Thursday, January 08, 2009

Dis-assembling and re-assembling a rock pile - Can it be done?

For the most part this community does not discuss taking rock piles apart. There might be plenty to be learned but the thought is that (a) if you found ceremonial remains, then your discovery would itself be a violation; and (b) we should be able to find useful things to study without going to the ends of actually destroying the subject matter. Still, in spite of these reservations, there are times when a rock pile will probably get destroyed anyway and, conceivably, there are situations where someone might go ahead and pull apart a rock pile and later wish they could put it back together the way it was before they pulled it apart.

Has anybody thought of a way to re-assemble the rock pile as it was - each rock back in its original position? It is an interesting engineering problem. I had some thoughts on the subject and it would be fun to hear any other suggestions in Comments.

So, I had a thought about this after looking at the "Rollstone Boulder" from Fitchburg [click here for a web page]. The story is that there was a very prominent boulder on a hill overlooking Fitchburg. When Fitchburg became an industrial center, or thereabouts, people worried the boulder would roll downhill into the town and hurt somebody. So they chopped the boulder into pieces like a jig-saw puzzle, brought them down to the center of town, and re-assembled the puzzle in a public square, where it was glued in place. I have driven by once and said to myself: "you really need to photo that rock and tell the story". For today though, the lesson is that if the puzzle pieces fit together exactly there is only one way to re-assemble them. Can we apply that to rock piles somehow?

Here is an approach: cover the rock pile with a material like styrofoam that fills in all the spaces: break it up into uniquely fitted together pieces - to take apart the rock pile. Then fit them back together later and remove the styrofoam somehow. That sort of thing might work but getting rid of the styrofoam would be problematic and at best would leave a nasty chemical smear. What about other materials? Frozen water? Etc?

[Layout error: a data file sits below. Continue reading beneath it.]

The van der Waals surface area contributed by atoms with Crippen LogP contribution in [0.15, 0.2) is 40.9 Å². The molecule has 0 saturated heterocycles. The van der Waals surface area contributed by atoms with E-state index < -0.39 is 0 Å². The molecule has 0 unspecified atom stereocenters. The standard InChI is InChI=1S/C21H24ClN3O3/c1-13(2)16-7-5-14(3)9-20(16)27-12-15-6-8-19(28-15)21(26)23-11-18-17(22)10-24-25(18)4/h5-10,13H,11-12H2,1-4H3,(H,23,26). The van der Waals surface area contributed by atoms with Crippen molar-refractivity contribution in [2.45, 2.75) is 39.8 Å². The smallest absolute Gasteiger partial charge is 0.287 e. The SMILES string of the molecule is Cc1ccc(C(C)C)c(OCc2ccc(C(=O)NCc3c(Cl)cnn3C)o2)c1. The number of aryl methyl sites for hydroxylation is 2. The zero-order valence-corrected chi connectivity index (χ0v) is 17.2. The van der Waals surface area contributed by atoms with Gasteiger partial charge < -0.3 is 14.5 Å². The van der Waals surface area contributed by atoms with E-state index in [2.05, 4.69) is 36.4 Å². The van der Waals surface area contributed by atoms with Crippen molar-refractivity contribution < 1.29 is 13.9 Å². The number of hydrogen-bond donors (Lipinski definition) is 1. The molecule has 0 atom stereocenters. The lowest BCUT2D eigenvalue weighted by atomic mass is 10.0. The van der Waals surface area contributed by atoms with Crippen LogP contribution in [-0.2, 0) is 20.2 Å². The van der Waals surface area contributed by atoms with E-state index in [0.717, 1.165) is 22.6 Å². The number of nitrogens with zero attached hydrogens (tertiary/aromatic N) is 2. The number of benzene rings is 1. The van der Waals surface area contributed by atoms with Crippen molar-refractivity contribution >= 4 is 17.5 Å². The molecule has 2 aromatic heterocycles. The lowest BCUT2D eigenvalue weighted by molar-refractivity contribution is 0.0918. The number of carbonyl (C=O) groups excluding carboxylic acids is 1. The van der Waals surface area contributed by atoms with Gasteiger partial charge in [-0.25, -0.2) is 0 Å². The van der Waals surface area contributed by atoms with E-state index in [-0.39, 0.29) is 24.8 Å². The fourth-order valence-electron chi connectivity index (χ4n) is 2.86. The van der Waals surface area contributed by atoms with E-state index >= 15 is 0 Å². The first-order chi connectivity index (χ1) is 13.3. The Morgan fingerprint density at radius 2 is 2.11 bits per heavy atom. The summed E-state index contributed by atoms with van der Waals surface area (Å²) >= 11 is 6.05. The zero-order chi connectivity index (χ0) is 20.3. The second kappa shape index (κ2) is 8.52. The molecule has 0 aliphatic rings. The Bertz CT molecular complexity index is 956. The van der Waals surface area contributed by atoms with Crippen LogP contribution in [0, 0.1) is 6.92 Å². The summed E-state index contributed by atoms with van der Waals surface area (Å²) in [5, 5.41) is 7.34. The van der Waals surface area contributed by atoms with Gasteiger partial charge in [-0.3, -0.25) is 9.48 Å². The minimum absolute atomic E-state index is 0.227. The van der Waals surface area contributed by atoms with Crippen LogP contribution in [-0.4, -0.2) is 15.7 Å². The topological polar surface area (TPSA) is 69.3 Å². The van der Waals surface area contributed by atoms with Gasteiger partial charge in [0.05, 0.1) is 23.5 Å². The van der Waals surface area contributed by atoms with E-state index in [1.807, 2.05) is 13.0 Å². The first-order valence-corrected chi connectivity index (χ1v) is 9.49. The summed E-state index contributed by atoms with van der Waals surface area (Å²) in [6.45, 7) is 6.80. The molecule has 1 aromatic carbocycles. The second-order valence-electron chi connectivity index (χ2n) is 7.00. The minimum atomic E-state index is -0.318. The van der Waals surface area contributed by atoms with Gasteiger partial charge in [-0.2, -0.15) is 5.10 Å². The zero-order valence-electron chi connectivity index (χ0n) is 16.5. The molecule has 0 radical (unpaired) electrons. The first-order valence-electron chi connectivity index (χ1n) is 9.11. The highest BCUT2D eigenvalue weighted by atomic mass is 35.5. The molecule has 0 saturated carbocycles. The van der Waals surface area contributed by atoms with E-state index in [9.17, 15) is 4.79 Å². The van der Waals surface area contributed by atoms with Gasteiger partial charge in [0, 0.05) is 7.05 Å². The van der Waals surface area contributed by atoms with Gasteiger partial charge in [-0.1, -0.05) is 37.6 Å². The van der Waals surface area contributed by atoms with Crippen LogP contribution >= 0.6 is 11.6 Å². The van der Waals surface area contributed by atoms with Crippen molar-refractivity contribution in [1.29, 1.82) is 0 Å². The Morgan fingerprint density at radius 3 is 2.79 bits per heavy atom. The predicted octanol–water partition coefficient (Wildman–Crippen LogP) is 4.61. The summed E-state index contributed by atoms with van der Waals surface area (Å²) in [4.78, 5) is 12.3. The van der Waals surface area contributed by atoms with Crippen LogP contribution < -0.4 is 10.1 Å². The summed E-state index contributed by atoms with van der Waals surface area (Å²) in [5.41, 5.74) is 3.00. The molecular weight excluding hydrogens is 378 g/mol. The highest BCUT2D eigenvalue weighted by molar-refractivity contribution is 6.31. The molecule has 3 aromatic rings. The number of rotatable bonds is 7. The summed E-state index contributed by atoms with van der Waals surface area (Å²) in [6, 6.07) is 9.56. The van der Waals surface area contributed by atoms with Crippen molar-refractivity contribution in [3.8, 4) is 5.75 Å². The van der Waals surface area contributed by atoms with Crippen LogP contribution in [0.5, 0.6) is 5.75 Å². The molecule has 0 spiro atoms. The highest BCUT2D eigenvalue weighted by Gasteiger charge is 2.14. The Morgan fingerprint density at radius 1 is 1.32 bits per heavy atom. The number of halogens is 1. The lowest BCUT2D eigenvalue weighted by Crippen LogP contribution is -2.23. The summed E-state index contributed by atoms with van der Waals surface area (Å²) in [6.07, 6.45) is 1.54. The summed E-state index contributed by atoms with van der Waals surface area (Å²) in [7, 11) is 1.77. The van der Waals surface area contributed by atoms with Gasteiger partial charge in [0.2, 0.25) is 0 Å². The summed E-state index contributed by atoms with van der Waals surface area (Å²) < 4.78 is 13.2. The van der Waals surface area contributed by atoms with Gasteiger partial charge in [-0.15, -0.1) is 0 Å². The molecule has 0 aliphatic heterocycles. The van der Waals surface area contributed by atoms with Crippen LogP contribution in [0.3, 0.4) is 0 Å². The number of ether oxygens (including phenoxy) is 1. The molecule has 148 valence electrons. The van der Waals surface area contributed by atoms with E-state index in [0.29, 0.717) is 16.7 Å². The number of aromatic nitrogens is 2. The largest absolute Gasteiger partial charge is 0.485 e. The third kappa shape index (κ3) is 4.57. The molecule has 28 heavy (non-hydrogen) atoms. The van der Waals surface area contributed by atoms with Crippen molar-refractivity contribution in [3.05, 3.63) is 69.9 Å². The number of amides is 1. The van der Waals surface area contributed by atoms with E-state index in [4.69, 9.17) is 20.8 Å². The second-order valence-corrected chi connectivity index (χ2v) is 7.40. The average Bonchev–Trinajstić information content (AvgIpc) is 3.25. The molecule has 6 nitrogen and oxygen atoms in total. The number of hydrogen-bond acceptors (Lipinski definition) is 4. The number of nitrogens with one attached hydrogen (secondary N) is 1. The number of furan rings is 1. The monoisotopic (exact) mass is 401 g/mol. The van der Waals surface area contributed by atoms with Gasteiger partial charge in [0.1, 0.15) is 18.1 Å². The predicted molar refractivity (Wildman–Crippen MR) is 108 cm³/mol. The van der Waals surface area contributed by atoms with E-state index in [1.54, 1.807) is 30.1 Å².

1 comment :

Anonymous said...

Depending on the size of the pile it might be easy enough to take the rocks off one at a time, carefully labeling each rock and photographing it as it is removed from the pile. The labels and photographs would theoretically make it possible to reassemble the pile with each stone in its original position. This would seem to be most practical for piles on base boulders that could also be moved, as piles on bedrock or soil might be built on certain contours that might not be present if the pile were reassembled in a different location. This is entirely hypothetical of course as once the pile is moved, the original significance is lost and then it is really just a pile of rocks suitable for incorporation into a fireplace. I do believe that piles that are certain to be destroyed should be dismantled to see if any artifacts or other evidence of their original purpose might be inside, better that such a pile is even rudely excavated by an enthusiast who will share his find than having the pile simply bulldozed over or blasted away and the evidence lost forever. Having said that, I don't think we should ever simply accept that a pile will be destroyed but must constantly endeavor to save and protect these few sites that have survived this long.